West Coast Swing
By Chris & Terri Cantrell
(Technique & styling are always evolving and may differ depending on many factors. The information below is based on information we have gleaned from a variety of sources. Your experience may differ.)
West Coast Swing (WCS) is a laidback, improvisational, smooth, and often sultry or down & dirty member of the swing family. It is danced to a wide variety of either slow or fast music tempo music, including but not limited to blues, country, disco, jazz, pop, rhythm & blues, and swing. The majority of the Round Dances choreographed to-date have used the slower, sultrier type music. Tempo range is typically 28-32 measures per minute.
WCS is characterized by the use of ‘slots’ and ‘rails’. The woman travels forward and backward along a narrow straight line, the ‘slot’. The man moves off of and onto her line between two imaginary rails that are on either side of the slot. The man can either lead her down the slot by stepping out of her way or he can block her path, forcing her to go back the direction she came.
The information provided below would probably horrify most true older west coast swingers as most of them feel that, like for the Argentine Tango, the WCS is something you have to feel and should be completely improvisational and not standardized.
Balance & Poise
As with all other dance rhythms, balance is the most important aspect. To achieve balance in WCS, the trick is to get your supporting leg/foot under your center of gravity (center) at the end of each step. The center of gravity for men is approximately his belly button for swing (slightly higher for smooth dancing due to the change in poise), while for women it is their hips.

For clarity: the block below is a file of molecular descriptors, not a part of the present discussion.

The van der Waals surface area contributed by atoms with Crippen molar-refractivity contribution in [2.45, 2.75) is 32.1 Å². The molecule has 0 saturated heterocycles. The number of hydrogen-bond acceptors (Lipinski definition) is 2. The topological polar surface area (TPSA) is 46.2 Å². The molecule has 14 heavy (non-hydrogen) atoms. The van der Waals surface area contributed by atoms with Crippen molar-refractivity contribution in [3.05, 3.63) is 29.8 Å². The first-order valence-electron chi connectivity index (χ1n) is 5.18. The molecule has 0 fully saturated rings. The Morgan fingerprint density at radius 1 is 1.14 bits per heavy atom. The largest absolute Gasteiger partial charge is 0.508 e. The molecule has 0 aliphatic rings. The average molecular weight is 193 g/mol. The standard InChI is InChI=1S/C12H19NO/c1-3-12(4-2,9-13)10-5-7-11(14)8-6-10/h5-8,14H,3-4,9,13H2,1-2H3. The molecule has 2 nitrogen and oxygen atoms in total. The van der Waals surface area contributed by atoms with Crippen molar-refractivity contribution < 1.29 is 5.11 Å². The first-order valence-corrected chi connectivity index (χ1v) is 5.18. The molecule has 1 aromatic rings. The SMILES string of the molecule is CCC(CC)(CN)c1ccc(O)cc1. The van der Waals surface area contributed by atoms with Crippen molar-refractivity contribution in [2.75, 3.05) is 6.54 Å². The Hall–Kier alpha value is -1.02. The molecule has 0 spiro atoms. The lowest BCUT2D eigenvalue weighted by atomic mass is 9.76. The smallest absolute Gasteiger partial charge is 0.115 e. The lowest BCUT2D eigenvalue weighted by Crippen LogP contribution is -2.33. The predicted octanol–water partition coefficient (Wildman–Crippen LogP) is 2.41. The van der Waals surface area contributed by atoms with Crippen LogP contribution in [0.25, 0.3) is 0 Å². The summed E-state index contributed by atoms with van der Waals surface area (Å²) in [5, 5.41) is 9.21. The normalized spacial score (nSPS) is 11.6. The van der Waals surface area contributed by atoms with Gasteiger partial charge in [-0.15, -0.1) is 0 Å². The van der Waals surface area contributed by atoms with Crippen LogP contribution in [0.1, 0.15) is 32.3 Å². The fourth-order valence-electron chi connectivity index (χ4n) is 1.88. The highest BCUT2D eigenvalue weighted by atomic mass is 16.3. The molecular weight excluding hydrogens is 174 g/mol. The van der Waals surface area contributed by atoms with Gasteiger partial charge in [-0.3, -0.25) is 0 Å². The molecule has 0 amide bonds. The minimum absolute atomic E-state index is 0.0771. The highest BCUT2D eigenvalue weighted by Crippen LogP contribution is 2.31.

Lower into your knees and lean slightly away from your partner until you a comfortable balance point, the ‘down & dirty’ feel. Movement begins by moving your body’s center forward or backward using your supporting leg/foot to initiate the movement. Bring your free foot into place under your center to complete that step. Men, leading therefore becomes much easier as you are indicating to your partner which direction to go with the initial movement of your body by using your center to lead (talk to) the woman’s center. The picture at the right shows several of the points above, bent knees, bent elbows, slight backwards poise, and he is beginning to move his center away from her to entice her to move forward.
Imagine the picture of Kilroy looking over a fence, okay, you don’t have to imagine it as it is to the left of this paragraph. Now ignore the head, eyes, & nose and focus in on the fence and the fingers. The man’s hand & fingers are the fence, the woman’s hands & fingers are Kilroy’s. To achieve this, men rotate your wrist inward so that the inside of your hand essentially faces you with your fingers pointing towards your opposite side, e.g. the man’s left hand’s fingers point towards his right side. This hand orientation gives the woman a very nice ledge to gently place her fingers over, between his four fingers and his thumb. Both his & her thumbs gently fold over their partner’s fingers. This method has also been referred to as a ‘bird perch’ with the man’s hand as the perch and the woman’s hand as the bird sitting on the perch.